Wednesday, December 2, 2015
Writer Phyllis Nagy Discusses Her Film “Carol” (AUDIO)
UPDATE: Phyllis Nagy has been nominated for an Oscar Best Adapted Screenplay for “Carol”
In this exclusive audio interview Emmy Winner Charlotte Robinson host of OUTTAKE VOICES™ talks with writer-director Phyllis Nagy about her latest screenplay “Carol” starring Cate Blanchett in the title role that just won her the New York Film Critics Circle for Best Screenplay. Actually "Carol" also won the New York Film Critics Circle for Best Film. This much anticipated romantic film is an adaptation of Patricia Highsmith’s important novel “The Price of Salt” that endured a 18 year journey to bring it to the screen. The movie follows two women from very different class backgrounds who find themselves in an unexpected love affair in 1950s New York. As a period piece it's beautifully directed by Todd Haynes who also won New York Film Critics Circle for Best Director along with cinematographer Ed Lachman who won New York Film Critics Circle for Best Cinematography. “Carol” is an important film to see especially by our LGBT millennial generation to reflect just how far our community has advanced. Nagy delivers a beautiful and honest story within the conventional norms of the time. The story is about a young woman in her 20s, Therese Belivet (Rooney Mara) who is working as a saleswoman in a Manhattan department store and dreaming of a more fulfilling life when she meets Carol (Cate Blanchett), an alluring woman trapped in a loveless, convenient marriage. As an immediate connection sparks between them, the innocence of their first encounter becomes more challenging as their love deepens. When Carol breaks free from the confines of marriage her husband (Kyle Chandler) begins to question her competence as a mother as her involvement with Therese and her relationship with her best friend Abby (Sarah Paulson) come to light. The refreshing aspect to “Carol” is that the story is not problematic because the relationship is between two women but instead the characters just have complicated issues like everyone else. We talked to Phyllis about her journey bringing “Carol” to fruition and her spin on our LGBT issues.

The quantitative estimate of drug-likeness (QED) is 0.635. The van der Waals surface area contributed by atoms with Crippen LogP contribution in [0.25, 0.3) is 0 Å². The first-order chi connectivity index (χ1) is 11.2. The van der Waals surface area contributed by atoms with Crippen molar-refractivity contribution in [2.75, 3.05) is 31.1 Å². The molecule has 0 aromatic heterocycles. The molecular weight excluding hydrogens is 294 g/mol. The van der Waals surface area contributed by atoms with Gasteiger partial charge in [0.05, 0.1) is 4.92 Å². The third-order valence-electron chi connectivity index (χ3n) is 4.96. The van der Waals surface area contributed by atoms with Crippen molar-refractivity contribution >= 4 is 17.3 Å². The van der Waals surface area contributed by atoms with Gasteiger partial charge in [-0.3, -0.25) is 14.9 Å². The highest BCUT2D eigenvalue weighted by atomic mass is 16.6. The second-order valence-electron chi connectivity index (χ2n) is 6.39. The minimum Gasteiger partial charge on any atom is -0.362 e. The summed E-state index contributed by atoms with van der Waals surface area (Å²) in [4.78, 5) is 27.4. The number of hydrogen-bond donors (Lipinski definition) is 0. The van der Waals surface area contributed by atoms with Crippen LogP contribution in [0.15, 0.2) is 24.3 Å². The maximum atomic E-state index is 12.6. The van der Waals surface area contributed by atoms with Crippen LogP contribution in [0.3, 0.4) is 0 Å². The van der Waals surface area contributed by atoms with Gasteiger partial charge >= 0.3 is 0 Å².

When asked what her personal commitment is to LGBT civil rights Nagy stated, “I’m an out lesbian, I always have been and I think by leading my life openly as possible and trying to inspire other people to do that and help other people do that, I don’t know if there could be a bigger commitment than that, to inspire people not to hide, let’s say. When one’s creating one’s work it’s important to include out interesting characters. They don’t have to be saints. It’s preferable that they’re not, but that they are presented as real people with real complexities who are neither burdened by having the weight of centuries of sexual attitudes behind them nor burdened by having to represent every single gay person on earth. Just real honest characters behaving in a world that either accepts them or does not, but how they behave in that space reflects well on them.”
“Carol” is Phyllis Nagy’s second film with Number 9 Films and Killer Films. Their first collaboration was the Emmy nominated HBO film “Mrs. Harris” written and directed by Nagy. Phyllis’s stage adaptations and translations have also included Patricia Highsmith’s “The Talented Mr. Ripley”, Chekhov’s “The Seagull” and Nathaniel Hawthorne’s “The Scarlet Letter”. Currently she’s at work on two new film adaptations of “The Trap” a novel by Melanie Raabe for TriStar and “The Luneburg Variation” a novel by Paolo Maurensig for Raindog Films, with Colin Firth attached to star. “Carol” is now playing in limited release by The Weinstein Company.
For More Info: carolfilm.com
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